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Charts of the week: Incarceration rates, economic development incentives, and America’s minority-white future

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GROWING UP IN POVERTY INCREASES THE LIKELIHOOD OF INCARCERATION

In a recent study, Senior Fellow Adam Looney and Nicholas Turner use IRS data to analyze economic characteristics and labor market outcomes of the incarcerated population. They find that “boys who grew up in families in the bottom 10 percent of the income distribution—families earning less than about $14,000—are 20 times more likely to be in prison on a given day in their early 30s than children born to the wealthiest families.”

ECONOMIC INCENTIVES DISPROPORTIONATELY GO TO FIRMS IN ADVANCED INDUSTRIES

In their new paper, Metropolitan Policy Program Fellow Joseph Parilla and Sifan Liu analyze economic incentives in four U.S. cities—Cincinnati, Indianapolis, Salt Lake County, and San Diego—to advance a framework for inclusive economic development. They find that “across all four cities, local and state economic development incentives disproportionately go to firms in advanced industries.”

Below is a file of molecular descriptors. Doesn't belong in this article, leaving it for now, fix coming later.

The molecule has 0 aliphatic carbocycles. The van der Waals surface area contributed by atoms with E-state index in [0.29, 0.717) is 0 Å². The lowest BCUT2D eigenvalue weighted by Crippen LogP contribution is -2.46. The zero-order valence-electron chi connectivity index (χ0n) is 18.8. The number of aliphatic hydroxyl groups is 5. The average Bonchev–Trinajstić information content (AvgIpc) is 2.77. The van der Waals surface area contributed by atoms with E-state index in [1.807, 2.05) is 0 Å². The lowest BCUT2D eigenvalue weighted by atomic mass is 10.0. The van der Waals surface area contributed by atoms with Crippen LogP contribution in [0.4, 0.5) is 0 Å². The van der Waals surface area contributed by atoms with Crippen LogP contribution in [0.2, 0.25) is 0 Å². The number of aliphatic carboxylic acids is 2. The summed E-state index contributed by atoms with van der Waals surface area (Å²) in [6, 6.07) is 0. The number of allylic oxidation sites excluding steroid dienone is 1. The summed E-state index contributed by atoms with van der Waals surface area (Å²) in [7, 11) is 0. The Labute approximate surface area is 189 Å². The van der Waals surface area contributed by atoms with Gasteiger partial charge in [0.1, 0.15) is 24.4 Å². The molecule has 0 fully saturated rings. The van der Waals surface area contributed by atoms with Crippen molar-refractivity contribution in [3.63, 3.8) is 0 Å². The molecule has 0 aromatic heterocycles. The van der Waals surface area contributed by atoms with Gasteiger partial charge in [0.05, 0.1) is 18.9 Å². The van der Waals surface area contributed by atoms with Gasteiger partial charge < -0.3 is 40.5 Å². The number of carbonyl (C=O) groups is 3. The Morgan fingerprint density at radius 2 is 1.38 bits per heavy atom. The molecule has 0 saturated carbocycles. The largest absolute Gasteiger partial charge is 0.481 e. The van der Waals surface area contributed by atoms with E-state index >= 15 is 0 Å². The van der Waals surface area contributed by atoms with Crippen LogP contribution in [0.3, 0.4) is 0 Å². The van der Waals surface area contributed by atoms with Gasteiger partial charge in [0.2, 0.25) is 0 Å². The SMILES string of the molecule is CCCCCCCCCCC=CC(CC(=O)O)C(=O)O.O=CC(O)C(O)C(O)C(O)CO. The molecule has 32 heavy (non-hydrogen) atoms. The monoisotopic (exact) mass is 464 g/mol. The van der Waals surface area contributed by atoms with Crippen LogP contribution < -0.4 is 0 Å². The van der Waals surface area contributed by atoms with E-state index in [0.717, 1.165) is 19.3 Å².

2018.03.06_Metro_economic incentives_chart webpage-02

THE UNITED STATES IS PROJECTED TO BE MINORITY WHITE IN 2045

According to William Frey, demographer and senior fellow in the Metropolitan Policy Program, new Census data project the United States will become “minority white” in 2045, at which time whites will comprise 49.9 percent of the population, Hispanics 24.6 percent, blacks 13.1 percent, and Asians 7.8 percent. Frey also notes that this shift is the result of population growth continuing in combined racial minority populations between 2018 and 2060. The aging white population during that time frame will see modest immediate gain through 2023, and then experience a long-term decline through 2060.

2018.03.14_metro_figure 1_Bill Frey

Author

Chris McKenna

Communications Coordinator - Office of Communications

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